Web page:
Guest post by John M. Miller, Esquire, Stockholder in Henderson Franklin’s Tort & Insurance Litigation Group

I recently spoke on the topic of “Establishing Social Media Policies, Contracts and Legal Advice for PR Professionals” to members of the Gulf Coast Chapter of Public Relations Society of America (PRSA) in Naples. Social media continues to be a hot topic for employers and thought it would be good to share a few items that were discussed.

In the Beginning

Under the Obama administration, the National Labor Relations Board (NLRB) developed an employee-favored social media policy. The NLRB broadly protected private employees in their social media activity. Private employees could not be fired or punished for posting certain information on social media. Specifically, private employees are permitted to engage in “concerted activity” which is a fancy term for discussing their working conditions on social media. But, what does it really mean?

What exactly may an employee say about his or her work on social media without being reprimanded or disciplined?

Continue Reading Can Employers Regulate an Employee’s Social Media Content?

National_Labor_Relations_Board_logo_-_colorContinuing in our series of Employment Law IQ, what would you do?

Scenario:  Valerie recently graduated from FGCU and got her first job, a position as HR Director for Hire You Too, a local, non-union staffing agency. Though Hire You Too has been in business for a number of years, Valerie is the company’s first dedicated HR employee. Eager to establish herself as an important member of the Hire You Too team, the first thing Valerie does is review Hire You Too’s Employee Handbook. While most of the Handbook looks good, Valerie wants to revise the Acknowledgement, because she remembers from her “Labor 101 Class” that the NLRB has cracked down on at will employment disclaimers.

Which of the following statements should Valerie avoid for the Acknowledgement?

A. I further agree that the at will employment relationship cannot be amended, modified, or altered in any way.

B. The relationship between you and Hire You Too is employment at will. This means that your employment can be terminated at any time for any reason, with or without cause, by you or Hire You Too.

C. Employment with Hire You Too is employment at will. Only the CEO of Hire You Too has the authority to alter the at will employment relationship, and then only in writing.

D. Valerie can choose any one of the three, since Hire You Too is a non-union workplace and does not have to worry about the NLRA.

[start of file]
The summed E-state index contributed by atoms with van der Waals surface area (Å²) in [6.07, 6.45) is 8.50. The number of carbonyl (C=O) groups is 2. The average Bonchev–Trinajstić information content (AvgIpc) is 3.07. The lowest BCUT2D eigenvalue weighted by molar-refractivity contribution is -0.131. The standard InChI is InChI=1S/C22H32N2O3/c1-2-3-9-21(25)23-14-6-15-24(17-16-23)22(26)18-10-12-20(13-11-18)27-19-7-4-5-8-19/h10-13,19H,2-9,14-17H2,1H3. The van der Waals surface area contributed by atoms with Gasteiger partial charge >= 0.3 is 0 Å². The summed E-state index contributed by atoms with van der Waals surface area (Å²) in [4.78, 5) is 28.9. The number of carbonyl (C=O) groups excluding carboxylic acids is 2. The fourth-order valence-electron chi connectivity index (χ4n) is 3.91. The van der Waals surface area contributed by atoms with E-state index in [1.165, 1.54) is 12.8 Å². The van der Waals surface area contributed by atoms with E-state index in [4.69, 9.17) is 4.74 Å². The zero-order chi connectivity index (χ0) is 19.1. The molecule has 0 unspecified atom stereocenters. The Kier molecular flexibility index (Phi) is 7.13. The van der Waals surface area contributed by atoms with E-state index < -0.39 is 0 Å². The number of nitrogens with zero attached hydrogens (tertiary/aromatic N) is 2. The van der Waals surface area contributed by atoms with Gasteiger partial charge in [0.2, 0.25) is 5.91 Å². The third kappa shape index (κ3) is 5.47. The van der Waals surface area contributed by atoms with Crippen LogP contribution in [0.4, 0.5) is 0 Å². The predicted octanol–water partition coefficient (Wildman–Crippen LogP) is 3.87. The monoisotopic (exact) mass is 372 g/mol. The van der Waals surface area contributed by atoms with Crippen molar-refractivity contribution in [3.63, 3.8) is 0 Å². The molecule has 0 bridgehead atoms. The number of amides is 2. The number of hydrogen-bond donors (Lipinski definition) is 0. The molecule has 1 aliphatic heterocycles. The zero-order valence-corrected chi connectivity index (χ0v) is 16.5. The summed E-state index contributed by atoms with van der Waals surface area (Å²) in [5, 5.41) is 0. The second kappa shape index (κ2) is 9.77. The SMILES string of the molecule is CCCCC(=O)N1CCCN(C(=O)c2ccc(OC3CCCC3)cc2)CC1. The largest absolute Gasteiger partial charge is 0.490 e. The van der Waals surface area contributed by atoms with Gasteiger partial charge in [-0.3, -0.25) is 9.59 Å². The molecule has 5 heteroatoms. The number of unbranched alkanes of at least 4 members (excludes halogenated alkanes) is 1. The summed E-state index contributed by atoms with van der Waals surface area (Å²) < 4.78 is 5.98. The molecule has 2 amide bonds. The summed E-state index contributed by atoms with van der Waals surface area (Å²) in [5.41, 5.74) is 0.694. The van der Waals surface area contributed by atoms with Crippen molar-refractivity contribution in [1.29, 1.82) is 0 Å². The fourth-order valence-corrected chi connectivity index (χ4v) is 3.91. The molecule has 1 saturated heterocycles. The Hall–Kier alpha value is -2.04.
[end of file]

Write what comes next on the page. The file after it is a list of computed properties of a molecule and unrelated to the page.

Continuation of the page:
Continue Reading Employment Law IQ: At Will Employment Disclaimers – A Violation of NLRB?

Last week, the National Labor Relations Board ("NLRB") issued a news release announcing a proposed rule which would impose a new notice requirement on employers subject to the National Labor Relations Act ("NLRA").  The notice would inform employees of their rights under the NLRA, including their right to unionize.

According to the press release, the NLRB "believes that many employees protected by the NLRA are unaware of their rights under the statute.  The intended effects of this action are to increase knowledge of the NLRA among employees, to better enable the exercise of rights under the statute, and to promote statutory compliance by employers and unions." 

The proposed rule is open for a 60-day comment period.  If the rule passes, covered employers would be required to post the employee rights notice where other notices (i.e. FLSA notices, FMLA notices, OSHA notices, etc.) are typically posted.  Additionally, an employer may be required to post the notice electronically, if that is the primary method by which the employer communicates with its employees.

A fact sheet is available here.  The full text of the proposed rule is available here.  Check back with us for an update after the comment period ends February 22, 2011.

A provision in fictional ACME, Inc.’s employee handbook states:

"All employees are strictly prohibited from discussing their salary or wage information with one another. Violation of this policy may lead to discipline up to and including termination."

This provision, or one similar to it, is undoubtedly found in handbooks or other work rule documents in many workplaces. Is there a problem? Yes—and it could become more pronounced if not rectified soon by ACME and/or other employers.

Many employers are surprised to learn that the National Labor Relations Act ("NLRA") applies to non-union workplaces. It does, and Section 7 of the NLRA guarantees that all employees, regardless of union status, have the right to engage in "concerted activities for the purpose of . . . mutual aid or protection." This means that all employers, both union and non-union, are prohibited from interfering with their employees’ right to discuss terms and conditions of employment, including wages and benefits, with each other.

In a relatively recent National Labor Relations Board decision, the NLRB found that an employer’s "Confidentiality" rule, which prohibited employees from discussing disciplinary information and salary, "plainly infringes upon Section 7 rights" as it "explicitly restricts discussion of terms and conditions of employment."

Now that we know stifling discussion about wages and benefits risks violation of the NLRA, what about other ramifications?  Another consideration after the jump

Continue Reading The NLRA…Not Just for Unionized Workplaces